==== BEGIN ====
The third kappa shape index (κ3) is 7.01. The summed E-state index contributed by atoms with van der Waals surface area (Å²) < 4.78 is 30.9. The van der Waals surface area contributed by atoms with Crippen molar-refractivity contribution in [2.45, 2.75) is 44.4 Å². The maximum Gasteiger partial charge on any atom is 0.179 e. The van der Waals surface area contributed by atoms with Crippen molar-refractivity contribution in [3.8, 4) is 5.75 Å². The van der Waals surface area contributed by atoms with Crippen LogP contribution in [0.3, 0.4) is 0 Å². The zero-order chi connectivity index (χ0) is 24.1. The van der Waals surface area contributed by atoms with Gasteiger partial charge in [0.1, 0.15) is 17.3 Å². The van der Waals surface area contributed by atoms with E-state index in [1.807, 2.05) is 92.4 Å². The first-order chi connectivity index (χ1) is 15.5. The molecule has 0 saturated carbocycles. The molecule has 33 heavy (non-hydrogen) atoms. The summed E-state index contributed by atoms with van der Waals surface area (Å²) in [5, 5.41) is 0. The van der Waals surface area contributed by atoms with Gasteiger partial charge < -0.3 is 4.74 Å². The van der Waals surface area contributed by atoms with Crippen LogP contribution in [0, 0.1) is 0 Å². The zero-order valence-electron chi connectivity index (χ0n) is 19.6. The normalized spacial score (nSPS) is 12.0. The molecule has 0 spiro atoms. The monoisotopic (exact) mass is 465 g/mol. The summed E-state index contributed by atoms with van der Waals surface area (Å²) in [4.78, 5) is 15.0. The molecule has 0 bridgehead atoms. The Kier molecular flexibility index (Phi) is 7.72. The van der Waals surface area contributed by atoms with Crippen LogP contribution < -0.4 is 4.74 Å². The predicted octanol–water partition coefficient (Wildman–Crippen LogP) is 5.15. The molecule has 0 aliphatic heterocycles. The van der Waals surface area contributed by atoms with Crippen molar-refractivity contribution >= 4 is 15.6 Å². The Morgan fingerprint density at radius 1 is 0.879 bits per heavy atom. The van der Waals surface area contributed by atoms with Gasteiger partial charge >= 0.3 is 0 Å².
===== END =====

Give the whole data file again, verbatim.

The third kappa shape index (κ3) is 7.01. The summed E-state index contributed by atoms with van der Waals surface area (Å²) < 4.78 is 30.9. The van der Waals surface area contributed by atoms with Crippen molar-refractivity contribution in [2.45, 2.75) is 44.4 Å². The maximum Gasteiger partial charge on any atom is 0.179 e. The van der Waals surface area contributed by atoms with Crippen molar-refractivity contribution in [3.8, 4) is 5.75 Å². The van der Waals surface area contributed by atoms with Crippen LogP contribution in [0.3, 0.4) is 0 Å². The zero-order chi connectivity index (χ0) is 24.1. The van der Waals surface area contributed by atoms with Gasteiger partial charge in [0.1, 0.15) is 17.3 Å². The van der Waals surface area contributed by atoms with E-state index in [1.807, 2.05) is 92.4 Å². The first-order chi connectivity index (χ1) is 15.5. The molecule has 0 saturated carbocycles. The molecule has 33 heavy (non-hydrogen) atoms. The summed E-state index contributed by atoms with van der Waals surface area (Å²) in [5, 5.41) is 0. The van der Waals surface area contributed by atoms with Gasteiger partial charge < -0.3 is 4.74 Å². The van der Waals surface area contributed by atoms with Crippen LogP contribution in [0, 0.1) is 0 Å². The zero-order valence-electron chi connectivity index (χ0n) is 19.6. The normalized spacial score (nSPS) is 12.0. The molecule has 0 spiro atoms. The monoisotopic (exact) mass is 465 g/mol. The summed E-state index contributed by atoms with van der Waals surface area (Å²) in [4.78, 5) is 15.0. The molecule has 0 bridgehead atoms. The Kier molecular flexibility index (Phi) is 7.72. The van der Waals surface area contributed by atoms with Crippen LogP contribution < -0.4 is 4.74 Å². The predicted octanol–water partition coefficient (Wildman–Crippen LogP) is 5.15. The molecule has 0 aliphatic heterocycles. The van der Waals surface area contributed by atoms with Crippen molar-refractivity contribution >= 4 is 15.6 Å². The Morgan fingerprint density at radius 1 is 0.879 bits per heavy atom. The van der Waals surface area contributed by atoms with Gasteiger partial charge >= 0.3 is 0 Å².